‘Piebald’ brought the best supporting actress award for Tannaz Gelareh Abbasi’s role as ‘Zalava,’ the best supporting actor award for the role of Pouria Rahimi-Sam, according to IRNA.
The best editor award went to Emad Khodabakhsh for ‘Without Anything’. Rashid Daneshmand received the best sound engineer award for ‘Yadoo’, and the award of audience choice went to Narges Abyar for ‘Piebald’.
‘Without Anything’ brought the best costume design award for Maral Jeyrani, and the best special effects award went to Iman Karamian for ‘The Sniper’.
‘The Sniper,’ directed by Ali Ghaffari, received the Best Film award in the National Look section, and the special jury prize went to Mohsen Qaraei for ‘Without Anything’.
The best film award went to ‘Yadoo,’ directed by Mehdi Jafari, and the best documentary award to ‘Coup 53,’ directed by Taqi Amirani.
“Yadoo” tells the story of a teenage boy named Yadoo, who lives with his family and people under siege in the southwestern Iranian city of Abadan in the early days of the 1980-1988 Iran-Iraq war. The family is finally forced to migrate.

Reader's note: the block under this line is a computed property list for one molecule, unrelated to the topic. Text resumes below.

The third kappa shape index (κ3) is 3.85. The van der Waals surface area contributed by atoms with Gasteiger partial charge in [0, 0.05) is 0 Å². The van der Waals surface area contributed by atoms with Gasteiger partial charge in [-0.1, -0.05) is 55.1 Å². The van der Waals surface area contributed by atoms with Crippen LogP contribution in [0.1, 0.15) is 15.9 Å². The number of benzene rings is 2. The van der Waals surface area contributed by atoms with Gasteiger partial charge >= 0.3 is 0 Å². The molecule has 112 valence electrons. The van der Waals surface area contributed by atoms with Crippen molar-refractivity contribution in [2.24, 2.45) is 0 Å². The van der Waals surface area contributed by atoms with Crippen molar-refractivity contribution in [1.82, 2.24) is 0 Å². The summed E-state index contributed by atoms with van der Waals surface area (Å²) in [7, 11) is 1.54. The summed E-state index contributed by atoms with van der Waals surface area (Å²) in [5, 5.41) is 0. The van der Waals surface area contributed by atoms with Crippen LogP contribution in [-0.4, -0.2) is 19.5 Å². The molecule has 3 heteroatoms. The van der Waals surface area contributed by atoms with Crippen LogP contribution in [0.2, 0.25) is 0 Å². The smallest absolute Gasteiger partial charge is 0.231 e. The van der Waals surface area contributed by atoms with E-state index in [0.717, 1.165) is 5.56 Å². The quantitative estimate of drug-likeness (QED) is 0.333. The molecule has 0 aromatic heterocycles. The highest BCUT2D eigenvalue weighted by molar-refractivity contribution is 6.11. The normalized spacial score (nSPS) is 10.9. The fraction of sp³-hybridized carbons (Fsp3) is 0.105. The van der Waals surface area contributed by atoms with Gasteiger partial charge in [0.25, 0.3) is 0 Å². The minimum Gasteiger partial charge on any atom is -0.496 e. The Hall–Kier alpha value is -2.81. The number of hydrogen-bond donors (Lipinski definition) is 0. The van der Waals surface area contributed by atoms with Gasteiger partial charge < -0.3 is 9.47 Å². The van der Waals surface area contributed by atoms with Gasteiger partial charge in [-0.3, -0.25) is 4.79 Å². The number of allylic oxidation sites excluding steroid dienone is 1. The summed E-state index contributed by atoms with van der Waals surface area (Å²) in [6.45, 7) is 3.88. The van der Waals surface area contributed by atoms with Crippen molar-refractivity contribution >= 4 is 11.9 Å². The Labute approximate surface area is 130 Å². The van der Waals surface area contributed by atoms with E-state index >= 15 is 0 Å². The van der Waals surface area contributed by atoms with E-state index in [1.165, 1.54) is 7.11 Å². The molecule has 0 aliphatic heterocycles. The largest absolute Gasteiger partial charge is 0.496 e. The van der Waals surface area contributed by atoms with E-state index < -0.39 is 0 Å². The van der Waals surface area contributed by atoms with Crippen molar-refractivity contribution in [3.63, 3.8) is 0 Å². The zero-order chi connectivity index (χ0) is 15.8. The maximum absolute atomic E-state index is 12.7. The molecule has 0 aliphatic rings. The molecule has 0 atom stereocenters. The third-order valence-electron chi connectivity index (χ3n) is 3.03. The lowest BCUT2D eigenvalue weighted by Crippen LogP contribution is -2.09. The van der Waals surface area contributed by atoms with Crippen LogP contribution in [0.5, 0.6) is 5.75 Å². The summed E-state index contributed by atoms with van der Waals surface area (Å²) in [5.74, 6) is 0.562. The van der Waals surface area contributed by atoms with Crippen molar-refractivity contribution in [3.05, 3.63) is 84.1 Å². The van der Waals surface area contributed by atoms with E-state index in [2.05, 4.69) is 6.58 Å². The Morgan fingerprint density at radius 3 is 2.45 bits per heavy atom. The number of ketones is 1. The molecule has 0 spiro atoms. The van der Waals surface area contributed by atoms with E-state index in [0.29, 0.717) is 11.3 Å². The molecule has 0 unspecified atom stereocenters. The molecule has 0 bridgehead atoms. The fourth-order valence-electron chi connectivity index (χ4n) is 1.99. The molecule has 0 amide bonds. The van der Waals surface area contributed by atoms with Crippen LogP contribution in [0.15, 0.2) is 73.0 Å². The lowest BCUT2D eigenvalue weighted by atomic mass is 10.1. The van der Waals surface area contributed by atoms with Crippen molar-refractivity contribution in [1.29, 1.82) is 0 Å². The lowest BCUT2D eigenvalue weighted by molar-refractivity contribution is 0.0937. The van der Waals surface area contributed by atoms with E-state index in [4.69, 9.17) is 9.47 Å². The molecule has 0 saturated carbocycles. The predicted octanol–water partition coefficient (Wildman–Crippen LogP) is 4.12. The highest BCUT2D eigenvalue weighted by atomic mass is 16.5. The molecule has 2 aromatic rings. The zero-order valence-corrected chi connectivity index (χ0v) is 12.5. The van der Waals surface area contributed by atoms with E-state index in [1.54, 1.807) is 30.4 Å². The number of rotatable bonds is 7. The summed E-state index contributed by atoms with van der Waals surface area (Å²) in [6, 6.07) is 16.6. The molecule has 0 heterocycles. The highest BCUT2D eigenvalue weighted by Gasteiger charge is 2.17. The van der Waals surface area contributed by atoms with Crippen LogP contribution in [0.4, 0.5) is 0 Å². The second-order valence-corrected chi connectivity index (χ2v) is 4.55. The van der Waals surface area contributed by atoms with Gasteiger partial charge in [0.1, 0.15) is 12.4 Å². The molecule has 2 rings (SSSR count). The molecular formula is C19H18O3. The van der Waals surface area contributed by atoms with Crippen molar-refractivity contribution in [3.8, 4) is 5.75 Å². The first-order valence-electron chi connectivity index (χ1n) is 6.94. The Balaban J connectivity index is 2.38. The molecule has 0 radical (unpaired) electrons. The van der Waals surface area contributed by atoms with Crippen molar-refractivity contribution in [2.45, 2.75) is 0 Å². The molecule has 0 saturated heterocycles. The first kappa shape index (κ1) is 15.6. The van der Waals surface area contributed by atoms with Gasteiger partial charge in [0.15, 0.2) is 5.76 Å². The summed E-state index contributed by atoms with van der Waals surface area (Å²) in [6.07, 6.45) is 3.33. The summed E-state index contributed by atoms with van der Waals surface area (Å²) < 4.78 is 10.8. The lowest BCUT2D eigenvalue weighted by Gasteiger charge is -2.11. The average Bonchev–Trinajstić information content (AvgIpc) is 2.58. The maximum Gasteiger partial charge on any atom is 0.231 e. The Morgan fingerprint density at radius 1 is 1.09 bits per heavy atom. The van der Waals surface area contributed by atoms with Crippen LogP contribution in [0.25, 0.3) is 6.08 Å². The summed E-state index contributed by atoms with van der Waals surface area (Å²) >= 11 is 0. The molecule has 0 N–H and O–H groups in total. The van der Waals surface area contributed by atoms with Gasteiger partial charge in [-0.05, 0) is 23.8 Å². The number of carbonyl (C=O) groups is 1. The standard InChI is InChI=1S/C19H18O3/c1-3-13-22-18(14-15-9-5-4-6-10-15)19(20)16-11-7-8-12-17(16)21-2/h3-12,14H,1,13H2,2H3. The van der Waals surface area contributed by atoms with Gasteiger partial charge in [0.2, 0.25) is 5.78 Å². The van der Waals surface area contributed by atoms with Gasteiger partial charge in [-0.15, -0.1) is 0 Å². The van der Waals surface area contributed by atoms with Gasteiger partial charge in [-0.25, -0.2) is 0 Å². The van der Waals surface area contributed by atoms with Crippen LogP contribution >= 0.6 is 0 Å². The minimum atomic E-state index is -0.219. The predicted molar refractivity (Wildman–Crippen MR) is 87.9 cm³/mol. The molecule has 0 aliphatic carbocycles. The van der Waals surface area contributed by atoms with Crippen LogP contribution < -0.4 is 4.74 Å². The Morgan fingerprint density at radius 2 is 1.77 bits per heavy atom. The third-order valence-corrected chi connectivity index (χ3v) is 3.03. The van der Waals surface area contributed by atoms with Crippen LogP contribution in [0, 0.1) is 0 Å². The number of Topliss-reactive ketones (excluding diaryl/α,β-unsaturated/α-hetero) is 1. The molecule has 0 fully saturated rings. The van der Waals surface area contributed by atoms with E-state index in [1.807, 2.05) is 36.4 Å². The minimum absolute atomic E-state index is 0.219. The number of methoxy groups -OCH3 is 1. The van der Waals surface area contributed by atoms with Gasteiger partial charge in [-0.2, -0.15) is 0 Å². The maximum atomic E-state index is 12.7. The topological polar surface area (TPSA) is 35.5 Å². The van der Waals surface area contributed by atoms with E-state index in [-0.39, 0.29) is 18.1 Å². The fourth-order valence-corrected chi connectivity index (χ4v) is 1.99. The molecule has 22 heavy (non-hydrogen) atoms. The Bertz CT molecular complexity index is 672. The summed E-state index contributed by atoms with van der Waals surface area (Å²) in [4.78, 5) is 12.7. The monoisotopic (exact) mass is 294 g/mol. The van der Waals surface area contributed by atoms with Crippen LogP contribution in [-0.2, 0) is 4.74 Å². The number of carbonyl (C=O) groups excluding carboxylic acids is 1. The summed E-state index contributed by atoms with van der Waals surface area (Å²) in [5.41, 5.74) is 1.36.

The best makeup design award went to Iman Omidvari for ‘Piebald,’ and the best scenic design award went to Soheil Danesh for ‘Once Upon a Time, Abadan’.
The award for best actress in a leading role went to Roya Afshar for ‘Mother,’ and Reza Attaran received the best actor award in a leading role for ‘Roshan’.
Ida Panahandeh, Arsalan Amiri and Tahmineh Bahram received the best screenplay award for ‘Zalava,’ and the best director award went to Mehdi Jafari for ‘Yadoo’.
The best cinematography award went to Morteza Najafi for ‘Roshan’ and ‘Yadoo,’ while Maryam Esmi-Khani received the best short film prize for ‘Emergency’.
Best score award went to Hamed Sabet for ‘Without Anything,’ and ‘Piebald’ received the award for best visual effects for Farid Nazer-Fasihi.
The 39th edition of the Fajr Film Festival kicked off on January 31 and wrapped up on February 10, 2021.
The film festival coincides with the Ten-Day Fajr (Dawn) ceremonies across Iran, marking the anniversary of the 1979 Islamic Revolution.
Since its establishment in 1982, the Fajr Film Festival has played a vital role in the development of Iranian cinema.
Supervised by Iran’s Ministry of Culture, the festival hosts veteran directors and new filmmakers from Iran every year.